ADDIS ABABA (Reuters) - Ethiopia mobilised for war in the northern Tigray region on Thursday, dashing international hopes of averting a conflict between Prime Minister Abiy Ahmed’s government and the powerful ethnic faction that led the ruling coalition for decades.
“Our country has entered into unexpected war... the war will not come to the centre, it will end there (in Tigray),” the deputy chief of the army, Birhanu Jula, said on state television.
Troops were being mustered from around the country and dispatched to Tigray, he said. The announcement followed clashes on Wednesday between government forces and the Tigray People’s Liberation Front (TPLF), after Abiy ordered retaliation for what the government described as a TPLF attack on its troops.
Tigray regional president Debretsion Gebremichael said its forces had foiled a plan by the federal troops to use artillery and arms stationed there to attack the region.
“We will use the artillery to defend Tigray. We will use them to destroy an attack from any direction,” he said on Tigray TV.
A humanitarian source in Tigray said shelling and shooting had been heard in the area since the early hours of Thursday, and nearly two dozen soldiers had been treated at a clinic near the border with the Amhara region. The source did not say which side of the conflict the injured troops were drawn from.
“At 5:20 a.m. we started to hear heavy shelling. Since then it has only stopped for an hour, but as of 2:00 p.m. you could still hear shooting, bombing and shelling,” the source said.
“So far nearly two dozens injured - all military, no civilians - were treated in the health centre of Abdurafi, located near the Tigray-Amhara border.”
The conflict pits government troops against the TPLF, for decades the dominant political force in the country’s multi-ethnic ruling coalition, until Abiy, a member of the Oromo ethnic group, took office two years ago.
Abiy, who has tried to open up what has long been one of the most restrictive economic and political systems in Africa, reorganised the ruling coalition into a single party which the TPLF refused to join.
Countries in the region fear that the crisis could escalate into all-out war under Abiy, who won the 2019 Nobel Peace Prize for ending a decades-old conflict with neighbouring Eritrea but has failed to prevent outbreaks of ethnic unrest.
GOVERNMENT RESISTS TALKS, DIPLOMATS SAY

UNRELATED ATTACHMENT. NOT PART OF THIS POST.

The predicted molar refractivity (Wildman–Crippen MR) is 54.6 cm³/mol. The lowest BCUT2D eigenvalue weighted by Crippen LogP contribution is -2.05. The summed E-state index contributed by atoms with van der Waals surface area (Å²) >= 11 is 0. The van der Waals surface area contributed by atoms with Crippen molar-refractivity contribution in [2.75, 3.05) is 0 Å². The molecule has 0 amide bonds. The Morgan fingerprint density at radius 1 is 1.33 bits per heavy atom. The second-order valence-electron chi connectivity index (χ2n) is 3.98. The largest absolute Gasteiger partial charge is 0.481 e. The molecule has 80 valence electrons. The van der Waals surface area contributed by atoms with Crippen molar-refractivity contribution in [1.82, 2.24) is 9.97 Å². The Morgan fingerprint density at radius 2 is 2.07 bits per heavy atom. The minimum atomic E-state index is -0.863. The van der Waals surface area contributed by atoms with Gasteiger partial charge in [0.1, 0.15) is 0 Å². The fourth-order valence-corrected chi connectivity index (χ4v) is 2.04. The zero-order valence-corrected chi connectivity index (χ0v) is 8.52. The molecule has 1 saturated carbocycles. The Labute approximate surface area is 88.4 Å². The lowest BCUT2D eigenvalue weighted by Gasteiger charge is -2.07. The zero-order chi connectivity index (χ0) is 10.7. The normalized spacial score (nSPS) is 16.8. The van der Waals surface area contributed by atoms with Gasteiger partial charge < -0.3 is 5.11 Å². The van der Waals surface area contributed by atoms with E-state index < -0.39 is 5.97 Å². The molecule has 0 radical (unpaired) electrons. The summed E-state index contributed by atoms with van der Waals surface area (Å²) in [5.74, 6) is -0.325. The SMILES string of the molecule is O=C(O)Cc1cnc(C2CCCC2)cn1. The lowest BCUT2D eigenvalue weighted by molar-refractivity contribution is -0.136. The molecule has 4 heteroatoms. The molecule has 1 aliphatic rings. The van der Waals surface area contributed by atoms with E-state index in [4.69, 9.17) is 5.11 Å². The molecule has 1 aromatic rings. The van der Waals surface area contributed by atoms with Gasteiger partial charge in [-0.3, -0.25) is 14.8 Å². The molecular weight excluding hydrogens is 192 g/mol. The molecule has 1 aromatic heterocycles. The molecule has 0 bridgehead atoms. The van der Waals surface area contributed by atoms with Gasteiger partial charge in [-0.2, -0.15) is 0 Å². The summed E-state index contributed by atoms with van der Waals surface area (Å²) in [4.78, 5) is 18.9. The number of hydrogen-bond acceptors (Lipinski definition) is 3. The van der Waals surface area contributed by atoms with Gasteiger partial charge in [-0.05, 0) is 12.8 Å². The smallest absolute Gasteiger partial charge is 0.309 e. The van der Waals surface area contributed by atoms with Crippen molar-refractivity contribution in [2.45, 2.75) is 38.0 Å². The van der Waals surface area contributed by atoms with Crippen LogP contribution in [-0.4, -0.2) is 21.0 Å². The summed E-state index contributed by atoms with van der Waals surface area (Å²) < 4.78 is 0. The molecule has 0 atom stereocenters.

Tensions with the TPLF have been escalating since September, when Tigray held regional elections which the federal government called illegal. In recent days, both sides accused each other of plotting a military conflict.
Sources said efforts were under way behind the scenes to encourage talks, pushed by the African Union. But the initiative was being resisted by the government which insists it has to eliminate a threat posed by the TPLF.
“The Ethiopians are saying it is an internal matter and they will handle it. They are saying it (TPLF) is a rogue element within their border and this is about the rule of law,” said a diplomatic source who spoke on condition of anonymity.
Redwan Hussein, spokesman for a newly-established State of Emergency Task Force, told Reuters on Wednesday that the option for talks was not yet on the table.
Dozens of federal troops were killed during the first day of fighting, one diplomat told Reuters, adding that the death toll could be higher. There was no word on casualties suffered by the TPLF. The government has cut all phone and internet communication in the region.
U.S. Secretary of State Mike Pompeo appeared to back Abiy in a tweet, which urged immediate action to restore peace and de-escalate the situation, while backing the government account that the TPLF was responsible for violence.
“We are deeply concerned by reports that the Tigray People’s Liberation Front carried out attacks on Ethiopian National Defense Force bases in Ethiopia’s Tigray region,” Pompeo wrote.
Ethiopia has suffered multiple outbreaks of violence since Abiy took office. At the weekend, gunmen killed 32 people and torched more than 20 houses in another part of the country, in the west.
Additional reporting by David Lewis in Nairobi; Writing by Duncan Miriri; Editing by Peter Graff
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